After Malachi’s angry birthday day I promised him we would let his birthday extend into next week. We are getting a burst of warm weather and plan to have some friends over to play on the playground. He will also get to go to the zoo on Monday after horse therapy.
We have a busy week ahead with lots of appointments in 2 days between the two of them, but thankfully many of those are scheduled back to back. Each boy will see the neurologist, the cerebral palsy clinic, horse therapy, and virtual feeding therapy. And then we will head back to the hospital again bright and early Tuesday morning to see Malachi’s neurosurgeon to check on his shunt. This is an annual appointment, and I think he is due for some imaging on the shunt (CT or MRI) but I don’t think they will allow Levi in those areas with COVID so we may have to plan those for another day.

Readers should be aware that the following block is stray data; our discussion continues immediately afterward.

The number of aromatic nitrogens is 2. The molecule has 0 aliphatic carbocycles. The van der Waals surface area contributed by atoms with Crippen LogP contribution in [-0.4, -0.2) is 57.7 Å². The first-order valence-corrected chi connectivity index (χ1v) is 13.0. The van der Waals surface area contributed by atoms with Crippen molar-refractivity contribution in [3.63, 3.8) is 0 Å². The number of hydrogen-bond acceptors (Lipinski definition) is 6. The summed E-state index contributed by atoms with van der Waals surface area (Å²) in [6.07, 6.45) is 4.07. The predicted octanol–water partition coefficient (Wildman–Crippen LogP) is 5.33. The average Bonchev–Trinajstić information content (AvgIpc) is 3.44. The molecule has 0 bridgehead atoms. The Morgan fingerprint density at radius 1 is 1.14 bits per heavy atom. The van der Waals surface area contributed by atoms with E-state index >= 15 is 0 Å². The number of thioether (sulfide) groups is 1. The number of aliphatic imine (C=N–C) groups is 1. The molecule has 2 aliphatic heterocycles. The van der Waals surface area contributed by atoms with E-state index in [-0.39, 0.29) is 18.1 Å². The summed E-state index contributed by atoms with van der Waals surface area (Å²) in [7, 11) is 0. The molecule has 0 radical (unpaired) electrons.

Levi had some homework this week from his feeding therapist to try to eat a McDonalds happy meal. We have never had a child that eats typical food so it was the first time I ordered one as a parent. We tried the chicken nuggets and while he enjoyed the taste and taking a bite out of each he wasn’t able to swallow it. But he was very excited about the box of goodies.
Malachi had another fun surprise last night when the neighbor friends brought a guinea pig over to meet him. Malachi can’t control his body very well, but we watched as he focused so hard on opening his fingers and being as gentle as he could be with the animal. It took so much effort for him, but it was truly amazing to see. He was so happy!
Levi has been a very typical three year old this week, swinging the pendulum of toddler emotions. Now that he has playground time in his day, he also has to deal with playground time ending each day when momma says it is time to go inside.